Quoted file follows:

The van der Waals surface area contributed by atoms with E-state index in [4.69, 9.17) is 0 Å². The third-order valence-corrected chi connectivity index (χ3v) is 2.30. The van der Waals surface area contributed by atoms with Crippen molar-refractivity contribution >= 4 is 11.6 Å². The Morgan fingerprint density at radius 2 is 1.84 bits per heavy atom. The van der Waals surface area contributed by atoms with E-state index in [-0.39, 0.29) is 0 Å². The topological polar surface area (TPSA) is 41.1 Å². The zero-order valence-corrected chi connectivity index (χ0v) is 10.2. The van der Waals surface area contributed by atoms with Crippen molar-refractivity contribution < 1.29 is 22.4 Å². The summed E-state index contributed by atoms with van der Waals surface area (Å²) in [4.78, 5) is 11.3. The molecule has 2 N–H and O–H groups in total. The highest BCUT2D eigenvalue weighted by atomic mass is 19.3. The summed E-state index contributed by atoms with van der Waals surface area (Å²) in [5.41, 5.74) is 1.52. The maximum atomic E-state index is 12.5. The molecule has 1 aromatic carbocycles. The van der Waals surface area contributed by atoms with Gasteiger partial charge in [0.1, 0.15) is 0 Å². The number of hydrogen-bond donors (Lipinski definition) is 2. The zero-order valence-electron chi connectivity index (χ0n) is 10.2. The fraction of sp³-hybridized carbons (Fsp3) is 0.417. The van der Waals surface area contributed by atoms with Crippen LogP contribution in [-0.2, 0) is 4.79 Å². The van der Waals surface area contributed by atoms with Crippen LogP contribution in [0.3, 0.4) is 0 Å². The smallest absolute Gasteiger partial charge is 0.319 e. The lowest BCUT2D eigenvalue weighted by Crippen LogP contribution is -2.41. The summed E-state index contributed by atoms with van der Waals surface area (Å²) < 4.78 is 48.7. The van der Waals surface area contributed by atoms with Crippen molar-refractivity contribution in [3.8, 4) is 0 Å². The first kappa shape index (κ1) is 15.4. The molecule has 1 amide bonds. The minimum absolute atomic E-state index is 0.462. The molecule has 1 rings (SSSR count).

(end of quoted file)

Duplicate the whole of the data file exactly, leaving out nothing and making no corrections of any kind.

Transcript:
The van der Waals surface area contributed by atoms with E-state index in [4.69, 9.17) is 0 Å². The third-order valence-corrected chi connectivity index (χ3v) is 2.30. The van der Waals surface area contributed by atoms with Crippen molar-refractivity contribution >= 4 is 11.6 Å². The Morgan fingerprint density at radius 2 is 1.84 bits per heavy atom. The van der Waals surface area contributed by atoms with E-state index in [-0.39, 0.29) is 0 Å². The topological polar surface area (TPSA) is 41.1 Å². The zero-order valence-corrected chi connectivity index (χ0v) is 10.2. The van der Waals surface area contributed by atoms with Crippen molar-refractivity contribution < 1.29 is 22.4 Å². The summed E-state index contributed by atoms with van der Waals surface area (Å²) in [4.78, 5) is 11.3. The molecule has 2 N–H and O–H groups in total. The highest BCUT2D eigenvalue weighted by atomic mass is 19.3. The summed E-state index contributed by atoms with van der Waals surface area (Å²) in [5.41, 5.74) is 1.52. The maximum atomic E-state index is 12.5. The molecule has 1 aromatic carbocycles. The van der Waals surface area contributed by atoms with Gasteiger partial charge in [0.1, 0.15) is 0 Å². The number of hydrogen-bond donors (Lipinski definition) is 2. The zero-order valence-electron chi connectivity index (χ0n) is 10.2. The fraction of sp³-hybridized carbons (Fsp3) is 0.417. The van der Waals surface area contributed by atoms with Crippen LogP contribution in [-0.2, 0) is 4.79 Å². The van der Waals surface area contributed by atoms with Crippen LogP contribution in [0.3, 0.4) is 0 Å². The smallest absolute Gasteiger partial charge is 0.319 e. The lowest BCUT2D eigenvalue weighted by Crippen LogP contribution is -2.41. The summed E-state index contributed by atoms with van der Waals surface area (Å²) < 4.78 is 48.7. The van der Waals surface area contributed by atoms with Crippen molar-refractivity contribution in [3.8, 4) is 0 Å². The first kappa shape index (κ1) is 15.4. The molecule has 1 amide bonds. The minimum absolute atomic E-state index is 0.462. The molecule has 1 rings (SSSR count).